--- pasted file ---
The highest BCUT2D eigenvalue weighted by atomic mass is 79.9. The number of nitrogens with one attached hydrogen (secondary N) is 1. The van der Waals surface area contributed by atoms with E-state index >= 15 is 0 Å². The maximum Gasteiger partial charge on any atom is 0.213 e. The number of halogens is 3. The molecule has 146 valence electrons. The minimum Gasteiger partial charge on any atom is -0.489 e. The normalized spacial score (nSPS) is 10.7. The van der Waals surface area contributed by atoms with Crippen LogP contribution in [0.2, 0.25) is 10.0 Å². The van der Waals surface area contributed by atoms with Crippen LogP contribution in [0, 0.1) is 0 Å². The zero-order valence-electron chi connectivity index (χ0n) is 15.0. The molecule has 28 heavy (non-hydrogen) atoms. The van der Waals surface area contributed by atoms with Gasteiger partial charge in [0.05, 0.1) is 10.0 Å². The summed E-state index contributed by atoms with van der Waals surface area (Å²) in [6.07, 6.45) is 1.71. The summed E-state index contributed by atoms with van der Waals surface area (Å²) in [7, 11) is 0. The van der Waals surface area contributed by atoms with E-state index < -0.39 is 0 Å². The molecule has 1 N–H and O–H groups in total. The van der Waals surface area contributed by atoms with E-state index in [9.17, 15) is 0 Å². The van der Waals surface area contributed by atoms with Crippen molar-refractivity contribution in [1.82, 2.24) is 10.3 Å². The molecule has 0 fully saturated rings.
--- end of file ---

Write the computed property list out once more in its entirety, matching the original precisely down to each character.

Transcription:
The highest BCUT2D eigenvalue weighted by atomic mass is 79.9. The number of nitrogens with one attached hydrogen (secondary N) is 1. The van der Waals surface area contributed by atoms with E-state index >= 15 is 0 Å². The maximum Gasteiger partial charge on any atom is 0.213 e. The number of halogens is 3. The molecule has 146 valence electrons. The minimum Gasteiger partial charge on any atom is -0.489 e. The normalized spacial score (nSPS) is 10.7. The van der Waals surface area contributed by atoms with Crippen LogP contribution in [0.2, 0.25) is 10.0 Å². The van der Waals surface area contributed by atoms with Crippen LogP contribution in [0, 0.1) is 0 Å². The zero-order valence-electron chi connectivity index (χ0n) is 15.0. The molecule has 28 heavy (non-hydrogen) atoms. The van der Waals surface area contributed by atoms with Gasteiger partial charge in [0.05, 0.1) is 10.0 Å². The summed E-state index contributed by atoms with van der Waals surface area (Å²) in [6.07, 6.45) is 1.71. The summed E-state index contributed by atoms with van der Waals surface area (Å²) in [7, 11) is 0. The van der Waals surface area contributed by atoms with E-state index < -0.39 is 0 Å². The molecule has 1 N–H and O–H groups in total. The van der Waals surface area contributed by atoms with E-state index in [9.17, 15) is 0 Å². The van der Waals surface area contributed by atoms with Crippen molar-refractivity contribution in [1.82, 2.24) is 10.3 Å². The molecule has 0 fully saturated rings.